The oscillatory flows are ever momentous from the technological point of view and hence possess various real-world applications. Oscillatory unsteady flows, therefore, play a vital role in aerospace technology, chemical engineering, and turbo machinery. Lighthill [2] initiated the study of such flows in 1954 and presented the free stream oscillations effects on an incompressible viscous fluid flow over an infinite plane. In 1955, Stuart [3] extended further this work for an oscillatory 2-dimensional laminar flow over an infinite porous plane with constant suction. It was observed that the flow in the neighbor of the plate is reversed constructing the boundary layer to detach from it. Further, in 1966, Messiha [4] analyzed oscillatory two-dimensional flow when suction depending on time is subjected to the plane. Soundalgekar [5] investigated the effects of free convection on the flow past an infinite vertical oscillatory plate with the wall temperature in 1979. Raptis [6], in 1985, explored the unsteady flow problem through a porous medium circumscribed by a porous infinite plane subjected to a temperature (variable) but on a constant suction. Singh and Rana [7] performed study of the heat transfer and a viscous fluid flow through a porous medium circumscribed by a plane at constant temperature and presented effects of periodic suction velocity on the heat transfer in 1992. Singh [8] analyzed an incompressible viscous fluid flow through a porous medium circumscribed by a porous infinite plane in the presence of periodic suction with free stream velocity oscillating with respect to time about a nonzero constant mean in 1992. Considerable prevention of separation in the porous medium was noted. Later on, in 1993, Helmy [9] explored the electrically conducting fluid flow across an infinite plate wall with variable suction. In 2006, Guria and Jana [10] analyzed Couette unsteady flow of an incompressible viscous fluid when the upper plate (moving uniformly) is subjected to injection (uniform) while the lower plate (stationary) is subjected to a periodic suction. Decrease in flow velocity (main) with an increase in frequency parameter was noted. However, a rise in cross flow velocity magnitude with a grow in frequency parameter was presented. In 2010, Ahmed [11] studied unsteady three-dimensional flow of an incompressible viscous fluid past a porous vertical infinite plate with heat transfer and viscous dissipation. Workers [12–14] scrutinized transient 3-dimensional flow of viscous fluid under different physical conditions. Gersten and Gross [15] examined heat flow along a plane wall with periodic suction under the asymptotic flow conditions for downstream and determined the wall shear stress components. The researchers [16–18] analyzed technically the fluctuating flow of some Newtonian fluids through porous mediums with different rotating geometries, and they established adequate results. Mabood et al. [19] examined the effects of thermal radiation and melting heat transfer in a stagnation point flow towards a shrinking/stretching surface. Numerical solutions based on the Runge–Kutta fourth-fifth order method for the resulting nonlinear problems were obtained.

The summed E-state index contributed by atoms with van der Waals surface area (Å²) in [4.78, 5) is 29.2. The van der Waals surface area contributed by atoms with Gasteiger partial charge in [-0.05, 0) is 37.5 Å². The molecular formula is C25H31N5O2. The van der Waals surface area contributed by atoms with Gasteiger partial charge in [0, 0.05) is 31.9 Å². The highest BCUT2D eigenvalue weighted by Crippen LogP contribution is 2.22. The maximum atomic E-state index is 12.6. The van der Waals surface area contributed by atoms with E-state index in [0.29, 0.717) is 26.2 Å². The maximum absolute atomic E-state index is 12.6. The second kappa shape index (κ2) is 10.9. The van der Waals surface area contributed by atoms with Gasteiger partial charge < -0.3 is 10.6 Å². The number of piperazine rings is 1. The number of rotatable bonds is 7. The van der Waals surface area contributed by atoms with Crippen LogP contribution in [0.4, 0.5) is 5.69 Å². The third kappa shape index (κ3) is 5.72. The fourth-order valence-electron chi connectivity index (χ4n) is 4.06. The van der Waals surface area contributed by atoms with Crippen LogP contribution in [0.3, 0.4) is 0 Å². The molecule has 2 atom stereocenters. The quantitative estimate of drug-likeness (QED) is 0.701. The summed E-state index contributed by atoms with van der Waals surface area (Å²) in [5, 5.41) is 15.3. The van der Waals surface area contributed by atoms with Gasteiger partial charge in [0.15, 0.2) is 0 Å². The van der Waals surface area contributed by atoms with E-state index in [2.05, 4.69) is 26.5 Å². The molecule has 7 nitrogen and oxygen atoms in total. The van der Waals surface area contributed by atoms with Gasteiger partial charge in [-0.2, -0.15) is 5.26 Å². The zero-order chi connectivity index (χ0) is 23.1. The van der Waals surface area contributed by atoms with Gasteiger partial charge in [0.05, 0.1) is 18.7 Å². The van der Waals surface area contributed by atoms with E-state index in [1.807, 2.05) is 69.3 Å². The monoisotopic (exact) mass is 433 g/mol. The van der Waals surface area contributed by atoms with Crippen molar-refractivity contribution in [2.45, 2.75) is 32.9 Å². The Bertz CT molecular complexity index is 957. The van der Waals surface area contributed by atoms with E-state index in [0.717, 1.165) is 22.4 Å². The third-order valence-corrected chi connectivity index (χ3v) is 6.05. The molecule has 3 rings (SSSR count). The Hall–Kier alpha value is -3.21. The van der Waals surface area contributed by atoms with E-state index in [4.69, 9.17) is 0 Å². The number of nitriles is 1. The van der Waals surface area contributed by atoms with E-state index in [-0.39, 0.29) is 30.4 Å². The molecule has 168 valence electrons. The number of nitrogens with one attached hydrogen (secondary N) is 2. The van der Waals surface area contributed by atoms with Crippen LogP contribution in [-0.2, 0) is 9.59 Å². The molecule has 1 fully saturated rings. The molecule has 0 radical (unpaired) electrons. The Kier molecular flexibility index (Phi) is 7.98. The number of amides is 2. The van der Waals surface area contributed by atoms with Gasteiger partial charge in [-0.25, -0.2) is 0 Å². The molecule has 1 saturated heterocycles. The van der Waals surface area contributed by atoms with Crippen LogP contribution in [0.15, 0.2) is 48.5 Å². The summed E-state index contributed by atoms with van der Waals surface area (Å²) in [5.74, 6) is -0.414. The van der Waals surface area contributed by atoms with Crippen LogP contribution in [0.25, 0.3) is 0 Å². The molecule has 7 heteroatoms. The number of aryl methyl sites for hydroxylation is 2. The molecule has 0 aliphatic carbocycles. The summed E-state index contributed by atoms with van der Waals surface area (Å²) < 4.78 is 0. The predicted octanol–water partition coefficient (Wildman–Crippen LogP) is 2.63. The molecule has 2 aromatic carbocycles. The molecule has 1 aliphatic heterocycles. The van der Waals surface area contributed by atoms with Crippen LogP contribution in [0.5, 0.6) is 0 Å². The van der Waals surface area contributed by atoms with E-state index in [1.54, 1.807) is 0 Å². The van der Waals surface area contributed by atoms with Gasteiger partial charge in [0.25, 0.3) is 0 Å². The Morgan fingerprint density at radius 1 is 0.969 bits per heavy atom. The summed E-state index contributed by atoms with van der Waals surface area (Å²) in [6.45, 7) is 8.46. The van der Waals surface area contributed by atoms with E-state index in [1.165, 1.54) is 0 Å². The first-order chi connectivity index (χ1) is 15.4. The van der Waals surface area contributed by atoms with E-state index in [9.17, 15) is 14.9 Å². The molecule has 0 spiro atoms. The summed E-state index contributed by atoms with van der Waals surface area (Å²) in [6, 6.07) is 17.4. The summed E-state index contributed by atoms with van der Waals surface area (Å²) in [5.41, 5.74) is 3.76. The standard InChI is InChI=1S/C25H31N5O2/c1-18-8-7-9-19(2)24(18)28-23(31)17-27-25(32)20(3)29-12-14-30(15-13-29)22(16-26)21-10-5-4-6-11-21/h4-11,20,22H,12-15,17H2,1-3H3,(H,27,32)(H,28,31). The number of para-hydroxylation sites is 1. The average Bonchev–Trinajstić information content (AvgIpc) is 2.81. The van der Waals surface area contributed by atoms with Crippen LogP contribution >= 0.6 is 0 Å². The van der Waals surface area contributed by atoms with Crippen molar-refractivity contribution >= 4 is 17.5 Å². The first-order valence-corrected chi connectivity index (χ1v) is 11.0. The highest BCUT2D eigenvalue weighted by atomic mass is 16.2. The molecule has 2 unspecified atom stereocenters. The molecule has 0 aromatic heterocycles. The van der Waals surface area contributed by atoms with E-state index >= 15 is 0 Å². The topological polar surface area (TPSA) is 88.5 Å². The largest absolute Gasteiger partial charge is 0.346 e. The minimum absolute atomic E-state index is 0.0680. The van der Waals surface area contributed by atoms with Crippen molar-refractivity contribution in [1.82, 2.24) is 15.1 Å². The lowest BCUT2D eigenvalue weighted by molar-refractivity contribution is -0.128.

All above mentioned studies have been performed for Newtonian fluids. However, majority of fluids used in industries are non-Newtonian ones. Therefore, without the study of non-Newtonian fluids, the problems associated with industries issues remain unaddressed. Shoaib et al. [20] dissected steady 3-D flow of a second grade fluid over an infinite horizontal plane subjected to a sinusoidal transverse suction velocity. They found the existence of backflow. Rana and Latif [21] presented 3-dimensional free convective second-grade fluid flow with periodic permeability and heat transfer through a porous medium. They noted a rise in pressure because of fluid thickening. Bhatti et al. [22] analyzed electro-osmotic flow of Jeffery fluid in the presence of small particles moving in the sinusoidal form in a Darcy–Brinkman–Forchheimer medium and transversely applied magnetic field. Riaz et al. [23] presented the exact solutions of non-Newtonian multiphase fluid flow through peristaltic pumping characteristics in an annulus having complaint walls and applied magnetic field. It was concluded that applied magnetic field decreases the velocity of both the fluid and the particles flow. Gireesha et al. [24] analyzed the effect of nanoparticles on a steady MHD flow and heat and mass transfer of Eyring–Powell fluid in two lateral directions over a convectively heated stretching sheet. Similarity transformations were employed to reduce the governing partial differential equations into a set of nonlinear ordinary differential equations which were solved numerically using the fourth-fifth order Runge–Kutta–Fehlberg method with the shooting technique. Mahanthesh et al. [25] scrutinized numerically the combined effects of nonlinear thermal convection and radiation in 3D boundary layer flow of Maxwell nanofluid over a stretching sheet. The solutions were computed via the homotopy procedure. It was noted that the nanoparticle volume fraction and temperature profiles are stronger for the case of solar radiation in comparison with the problem without radiation. Shafiq et al. [26] examined the second grade bioconvective nanofluid flow with the buoyancy effect and chemical reaction. The Brownian motion and thermophoretic mechanisms along with Newtonian heating were also considered. Mass flux was found to be enhancing function of both Brownian diffusion parameter and Lewis number. Mabood et al. [27] studied rheological aspects on the micropolar fluid model by simulating the reactive flow from a continuously moving flat plate. The model was developed employing Brownian motion, thermophoretic diffusion, and chemically reactive species. It was found that the presence of thermophoresis and Brownian motion is more effective to improve the heat transportation phenomenon. Shamshuddin et al. [28] scrutinized the magnetized flow of Casson nanofluid past a Riga surface with nonlinear radiative, uneven heat sink/source, thermophoretic movement, and chemical reaction. The analysis revealed that an increment in the Casson term causes a rise in the temperature profile for CuO and MgO nanofluid and dominant behavior is noted in case of CuO nanofluid on comparing with MgO nanofluid.